Tuesday, June 30, 2015

6/30 Jim Toomey, state budget, BC LNG ships, Colstrip, EPA mercury, plastic bag ban

(Jim Toomey/San Juan Preservation Trust)
If you like to watch: "Islands are Different" and "Shorelines: Connecting Land & Salmon"
The San Juan Preservation Trust enlisted Jim Toomey, a marine conservationist and creator of the internationally-syndicated comic strip “Sherman’s Lagoon”, to help answer the question: what does protecting land have to do with salmon? The result: two short, entertaining videos.

Legislature approves budget that cuts tuition, funds state worker raises
State lawmakers have approved a new two-year spending plan that will cut college tuition, give teachers cost-of-living raises and help satisfy a court order that the state fully fund public schools. The state Senate passed the $38.2 billion budget Monday evening on a 38-10 vote, and the state House approved the spending plan shortly afterward, 90-8. Lawmakers were racing to pass the budget to avoid a partial shutdown of state government Wednesday. The measure now goes to the desk of Gov. Jay Inslee, who must sign it by the end of the day Tuesday to avoid lapses in state services and temporary layoffs of state workers. Melissa Santos and Jordan Schrader report. (Tacoma News Tribune)

Trudeau open to LNG ships on northern B.C. coast
Federal Liberal leader Justin Trudeau said Monday his mind is closed to oil tankers plying the waters of northern B.C. but open to shipping of liquefied natural gas as well as increased oil tanker traffic through Port Metro Vancouver — on the condition proper reviews are conducted. In an interview with The Vancouver Sun, Trudeau said that the Harper Conservative government could have saved everyone a lot of time and trouble by nixing the Enbridge Northern Gateway project, emphasizing “the Great Bear Rainforest is not a place for an oil pipeline.” Larry Pynn reports. (Vancouver Sun)

Coal plant operator says Colstrip remains profitable for now
The formation of a new company to run Montana's largest power plant has raised questions among analysts and plant detractors about how long it can keep going, as pollution control costs rise and coal's share of the electricity market crumbles. The plant's new operator has an answer: There are no plans to shut down the 2,100-megawatt Colstrip Steam Electric Station. Matthew Brown reports. (Associated Press)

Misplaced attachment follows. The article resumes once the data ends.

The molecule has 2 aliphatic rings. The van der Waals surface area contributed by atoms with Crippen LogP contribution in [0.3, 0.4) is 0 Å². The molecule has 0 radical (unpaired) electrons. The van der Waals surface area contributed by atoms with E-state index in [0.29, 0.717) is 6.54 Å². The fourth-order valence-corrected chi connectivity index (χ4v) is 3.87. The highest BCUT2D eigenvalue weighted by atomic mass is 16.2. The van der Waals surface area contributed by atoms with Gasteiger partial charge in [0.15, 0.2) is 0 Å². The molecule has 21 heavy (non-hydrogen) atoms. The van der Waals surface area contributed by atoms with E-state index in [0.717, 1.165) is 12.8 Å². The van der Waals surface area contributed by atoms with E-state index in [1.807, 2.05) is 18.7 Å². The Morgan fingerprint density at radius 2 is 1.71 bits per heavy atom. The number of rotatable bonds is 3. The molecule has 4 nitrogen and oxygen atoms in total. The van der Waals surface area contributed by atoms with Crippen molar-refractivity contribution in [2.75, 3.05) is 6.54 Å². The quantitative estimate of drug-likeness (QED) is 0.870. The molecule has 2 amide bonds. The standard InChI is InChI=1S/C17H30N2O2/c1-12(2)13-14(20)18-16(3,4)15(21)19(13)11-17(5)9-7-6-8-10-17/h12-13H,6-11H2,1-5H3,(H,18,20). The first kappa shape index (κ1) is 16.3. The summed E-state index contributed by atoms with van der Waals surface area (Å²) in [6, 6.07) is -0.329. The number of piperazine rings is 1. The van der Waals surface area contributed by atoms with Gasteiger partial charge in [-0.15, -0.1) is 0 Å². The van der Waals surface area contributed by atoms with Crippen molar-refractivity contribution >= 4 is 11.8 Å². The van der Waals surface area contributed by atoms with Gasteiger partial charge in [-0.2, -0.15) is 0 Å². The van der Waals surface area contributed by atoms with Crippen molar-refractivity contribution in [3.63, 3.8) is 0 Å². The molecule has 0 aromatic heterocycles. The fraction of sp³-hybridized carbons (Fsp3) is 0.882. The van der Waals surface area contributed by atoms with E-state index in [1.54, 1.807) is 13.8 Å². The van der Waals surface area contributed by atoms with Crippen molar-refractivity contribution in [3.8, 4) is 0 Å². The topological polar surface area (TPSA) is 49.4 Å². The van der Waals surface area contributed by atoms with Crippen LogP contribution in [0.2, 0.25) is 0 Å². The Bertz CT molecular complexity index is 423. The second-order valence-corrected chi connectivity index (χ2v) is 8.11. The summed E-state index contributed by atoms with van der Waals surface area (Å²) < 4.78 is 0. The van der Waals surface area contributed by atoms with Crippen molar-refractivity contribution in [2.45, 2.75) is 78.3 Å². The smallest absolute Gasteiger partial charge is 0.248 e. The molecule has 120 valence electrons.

Supreme Court: EPA erred in rule on toxic emissions from power plants
The Supreme Court dealt a major blow Monday to the Obama administration’s efforts to keep toxic mercury out of the nation’s air and waterways, saying U.S. officials failed to properly consider economic costs when they imposed expensive pollution controls on coal-burning power plants. The court, in a 5-to-4 decision, halted further implementation of the 2011 Mercury and Air Toxics Standards rule, the Environmental Protection Agency’s landmark regulation that required electric utilities to reduce mercury pollution, linked in multiple studies to respiratory illnesses as well as birth defects and developmental problems in children. The decision’s ultimate impact on pollution controls was uncertain. The justices declined to strike down the rule altogether and left open the possibility that the regulation could be altered and reinstated. Moreover, a sizable majority of the country’s coal-burning utilities already have taken steps to meet the EPA’s requirements, muting the decision’s practical effects, at least in the near term. Joby Warrick and Robert Barnes report. (Washington Post)

PAC wants to pay to put plastic bag ban on Lacey ballot
Will Lacey take the money? That’s the question facing Lacey City Council after a local group called on the council last Thursday to support their cause. The group, a political action committee called the Effective Self-Governance Association of Thurston County, is prepared to write a check to the city for $2,500 to pay to get a city plastic bag ban before voters this November. After the representative made her pitch Thursday night, Councilman Jason Hearn made a motion to accept the money and to put the issue on the fall ballot. His motion won support from Councilman Lenny Greenstein, but Mayor Andy Ryder quickly put the brakes on the discussion, saying it would be an unprecedented move for the city to take the money. Rolf Boone reports. (Olympian)

Now, your tug weather--
WEST ENTRANCE U.S. WATERS STRAIT OF JUAN DE FUCA- 300 AM PDT TUE JUN 30 2015
TODAY
W WIND TO 10 KT. WIND WAVES 1 FT OR LESS. NW SWELL 4 FT AT 8 SECONDS.
TONIGHT
SW WIND 5 TO 15 KT. WIND WAVES 2 FT OR LESS. NW SWELL 5 FT AT 8 SECONDS.
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"Salish Sea News & Weather" is compiled as a community service by Mike Sato. To subscribe, send your name and email to msato@salishseacom.com. Your email information is never shared and you can unsubscribe at any time.

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